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The Forum for Fact-finding Documentation and Advocacy (FFDA) is an Indian human rights monitoring organization founded in 1995 that fights to promote and protect human rights in India by working with the victims of human rights violations and their organizations. It educates the victims and their communities, and facilitates and builds the capacity of organizations of victims to take collective action on their own. It addresses the issues of displacement and forced eviction, violence against women and children, exploitation, torture, abuse and discrimination against Dalits (untouchable and low caste poor), and attacks on minorities and indigenous communities.

Based on learning and work experiences, FFDA integrated democracy monitoring into its core activity as the basic path to rights for the above-mentioned target group; participating in decision making and asking for accountability and good governance of the state in particular. It focuses on having a right to:

  • Social and political participation
  • A sustainable livelihood
  • Education, particularly access for girls and tribal children
  • Life and security
  • Identity

FFDA investigates, reports on, and campaigns against human rights abuses. Tribal and Dalit people, especially women and children, are its priority. FFDA was led by Subash Mohapatra.

Aims and beliefs

FFDA dreams of a humane society where there will be freedom, justice, peace, and inherent dignity for all people. In India, FFDA's goal is a just social and humane order without class and caste-dominated economic, social, cultural, civil, and political structures.

FFDA's goals are:

  1. Promotion, protection, and respect for human rights in the fight against political, institutional, and social oppression in India.
  2. Promotion and strengthening of the people's organizations.
  3. Protection of human rights of deprived communities, especially indigenous tribes, women, children, Dalits and other victims of human rights violations.
  4. Human rights institution building.
  5. Promotion and protection of democracy as the basic part of accountability and transparency of the state.


Prevention of child marriages

Child marriages persist in rural India, although prohibited by Indian legislation since 1929. Such traditional marriages continue to be organised in massive numbers, principally in the poorest of families. Today, 33% of girls in India are married before they reach the age of 15. Another third are already married by 18, the legal age limit for marriage. It is a traditional ritual that affects primarily girls: apart from the fact that they are not physically equipped to give birth, forcing a child between the ages of 11 and 15 to marry condemns her to a life of illiteracy, economic dependency and psychological and physical incapacity.[] In 2003, FFDA filed a public interest litigation before Supreme Court of India seeking a ban on child marriages in India. The apex court directed to enact a new preventative law. [1]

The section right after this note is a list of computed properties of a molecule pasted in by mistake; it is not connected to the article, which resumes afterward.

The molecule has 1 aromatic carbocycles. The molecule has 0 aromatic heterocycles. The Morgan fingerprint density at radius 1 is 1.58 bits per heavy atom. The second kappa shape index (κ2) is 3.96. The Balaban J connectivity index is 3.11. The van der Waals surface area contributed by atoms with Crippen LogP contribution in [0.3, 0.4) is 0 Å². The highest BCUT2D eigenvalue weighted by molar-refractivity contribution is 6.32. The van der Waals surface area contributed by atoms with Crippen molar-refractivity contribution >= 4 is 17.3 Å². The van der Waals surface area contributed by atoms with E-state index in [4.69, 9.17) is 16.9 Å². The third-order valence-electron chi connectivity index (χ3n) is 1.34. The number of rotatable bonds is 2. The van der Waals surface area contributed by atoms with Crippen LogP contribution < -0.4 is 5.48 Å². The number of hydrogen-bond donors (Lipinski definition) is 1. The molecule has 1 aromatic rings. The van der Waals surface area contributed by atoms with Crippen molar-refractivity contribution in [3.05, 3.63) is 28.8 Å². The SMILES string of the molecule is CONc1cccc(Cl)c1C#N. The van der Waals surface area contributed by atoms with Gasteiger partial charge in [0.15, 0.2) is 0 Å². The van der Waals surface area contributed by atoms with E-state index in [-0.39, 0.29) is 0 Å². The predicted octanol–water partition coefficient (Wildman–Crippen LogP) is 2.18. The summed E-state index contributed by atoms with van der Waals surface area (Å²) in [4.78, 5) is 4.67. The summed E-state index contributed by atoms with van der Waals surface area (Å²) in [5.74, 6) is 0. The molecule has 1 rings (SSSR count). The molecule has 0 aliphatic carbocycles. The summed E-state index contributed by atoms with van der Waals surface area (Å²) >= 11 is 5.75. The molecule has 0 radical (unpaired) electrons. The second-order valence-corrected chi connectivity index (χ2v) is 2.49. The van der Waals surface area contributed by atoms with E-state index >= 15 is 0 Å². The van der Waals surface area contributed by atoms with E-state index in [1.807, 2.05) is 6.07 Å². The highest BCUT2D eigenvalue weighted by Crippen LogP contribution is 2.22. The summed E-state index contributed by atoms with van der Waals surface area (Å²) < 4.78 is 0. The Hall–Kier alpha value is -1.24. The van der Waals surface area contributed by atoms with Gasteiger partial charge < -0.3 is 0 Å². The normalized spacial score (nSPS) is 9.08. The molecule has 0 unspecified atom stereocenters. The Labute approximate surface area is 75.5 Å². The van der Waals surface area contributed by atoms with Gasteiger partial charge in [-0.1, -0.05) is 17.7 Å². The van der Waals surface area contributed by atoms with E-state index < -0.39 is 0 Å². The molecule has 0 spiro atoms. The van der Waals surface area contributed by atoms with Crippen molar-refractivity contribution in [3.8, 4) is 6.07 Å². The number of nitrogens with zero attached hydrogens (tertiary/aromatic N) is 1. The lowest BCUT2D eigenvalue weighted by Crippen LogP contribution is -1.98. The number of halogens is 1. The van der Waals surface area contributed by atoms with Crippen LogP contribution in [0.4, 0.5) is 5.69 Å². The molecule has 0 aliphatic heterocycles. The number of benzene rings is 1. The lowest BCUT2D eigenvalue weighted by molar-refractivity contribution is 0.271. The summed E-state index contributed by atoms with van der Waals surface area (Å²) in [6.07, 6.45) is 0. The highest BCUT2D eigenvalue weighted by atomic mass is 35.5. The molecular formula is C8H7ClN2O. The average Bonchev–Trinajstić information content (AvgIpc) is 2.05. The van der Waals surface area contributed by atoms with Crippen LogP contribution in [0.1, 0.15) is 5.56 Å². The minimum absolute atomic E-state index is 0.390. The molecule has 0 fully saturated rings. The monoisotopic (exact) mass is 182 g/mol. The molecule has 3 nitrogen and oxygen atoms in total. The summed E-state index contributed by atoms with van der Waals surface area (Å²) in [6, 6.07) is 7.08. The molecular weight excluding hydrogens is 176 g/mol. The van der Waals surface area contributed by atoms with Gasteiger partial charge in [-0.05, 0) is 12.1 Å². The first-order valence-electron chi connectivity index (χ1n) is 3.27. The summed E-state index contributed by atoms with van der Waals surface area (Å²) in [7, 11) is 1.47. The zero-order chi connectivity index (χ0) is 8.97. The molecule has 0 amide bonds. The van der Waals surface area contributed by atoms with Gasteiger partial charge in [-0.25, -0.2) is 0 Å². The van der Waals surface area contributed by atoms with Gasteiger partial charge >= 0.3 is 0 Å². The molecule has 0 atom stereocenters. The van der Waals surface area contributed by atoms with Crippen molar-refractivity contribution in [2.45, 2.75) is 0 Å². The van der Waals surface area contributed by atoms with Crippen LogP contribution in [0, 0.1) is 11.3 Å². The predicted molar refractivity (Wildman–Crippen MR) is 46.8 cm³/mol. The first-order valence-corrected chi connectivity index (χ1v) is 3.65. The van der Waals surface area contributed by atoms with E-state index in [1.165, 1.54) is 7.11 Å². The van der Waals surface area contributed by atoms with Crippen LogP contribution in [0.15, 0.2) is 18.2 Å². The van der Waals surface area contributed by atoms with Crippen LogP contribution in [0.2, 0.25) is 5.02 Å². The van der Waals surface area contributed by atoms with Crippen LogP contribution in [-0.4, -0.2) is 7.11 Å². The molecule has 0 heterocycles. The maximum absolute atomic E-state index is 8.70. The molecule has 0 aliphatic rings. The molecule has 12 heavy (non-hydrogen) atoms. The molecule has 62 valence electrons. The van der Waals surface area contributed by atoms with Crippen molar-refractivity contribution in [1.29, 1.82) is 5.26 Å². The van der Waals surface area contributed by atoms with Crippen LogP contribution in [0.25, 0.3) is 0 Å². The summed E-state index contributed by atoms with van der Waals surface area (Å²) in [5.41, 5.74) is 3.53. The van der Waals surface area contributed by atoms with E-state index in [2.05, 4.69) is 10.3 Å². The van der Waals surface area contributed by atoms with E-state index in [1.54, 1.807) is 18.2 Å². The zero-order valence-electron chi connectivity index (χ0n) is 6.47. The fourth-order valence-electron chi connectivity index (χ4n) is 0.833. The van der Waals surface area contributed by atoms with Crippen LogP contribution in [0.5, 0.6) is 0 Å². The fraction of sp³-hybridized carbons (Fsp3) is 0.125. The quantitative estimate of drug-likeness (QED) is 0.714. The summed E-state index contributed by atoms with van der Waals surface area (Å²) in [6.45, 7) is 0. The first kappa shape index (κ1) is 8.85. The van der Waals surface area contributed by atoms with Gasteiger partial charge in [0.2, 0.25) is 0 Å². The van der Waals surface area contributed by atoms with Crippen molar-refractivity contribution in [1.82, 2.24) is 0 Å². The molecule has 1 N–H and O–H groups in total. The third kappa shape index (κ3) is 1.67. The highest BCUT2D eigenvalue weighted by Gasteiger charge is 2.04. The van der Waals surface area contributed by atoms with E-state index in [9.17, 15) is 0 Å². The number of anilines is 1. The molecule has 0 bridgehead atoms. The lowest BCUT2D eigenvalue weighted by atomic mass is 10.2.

Tribal people fight for land rights

In 2000, 26 families got their land back (225 acres).[] 47 other land cases are pending.

In 2001, a steel company funded by the International Monetary Fund displaced 3000 tribal people from their land. 250 people were then employed by the company. The tribal women went to the forest to collect leaves and roots to eat. Foresters and police forced the women to leave. When the women protested, the police and foresters kidnapped, raped and beat them in a government office.[] FFDA is helping the women to publicise the atrocities and take legal action.

Organising against genetically modified food and environmental destruction

FFDA is exposing how genetically modified (GM) food makes people ill. In 1999, 30,000 people died in a cyclone in Orissa. CARE International and Catholic Relief Services gave GM bulgur wheat to survivors. After six months, thousands of people became ill from the wheat.[] FFDA picketed CARE International offices. After a long battle, the Indian government in the last week of February 2003 banned the GM food supplies by overseas organizations.

FFDA publicises the consequences of the mining industry's destruction of the hills in Orissa.

First lesbian marriage in India

Mr Mohapatra, the team leader of FFDA, provided legal expertise for and was a witness at the first official lesbian marriage anywhere in India of two young tribal women in Chhattisgarh.

External links


  1. ^ "Child marriages persist in rural India". Asian Tribune. 29 August 2006.

  This article uses material from the Wikipedia page available here. It is released under the Creative Commons Attribution-Share-Alike License 3.0.



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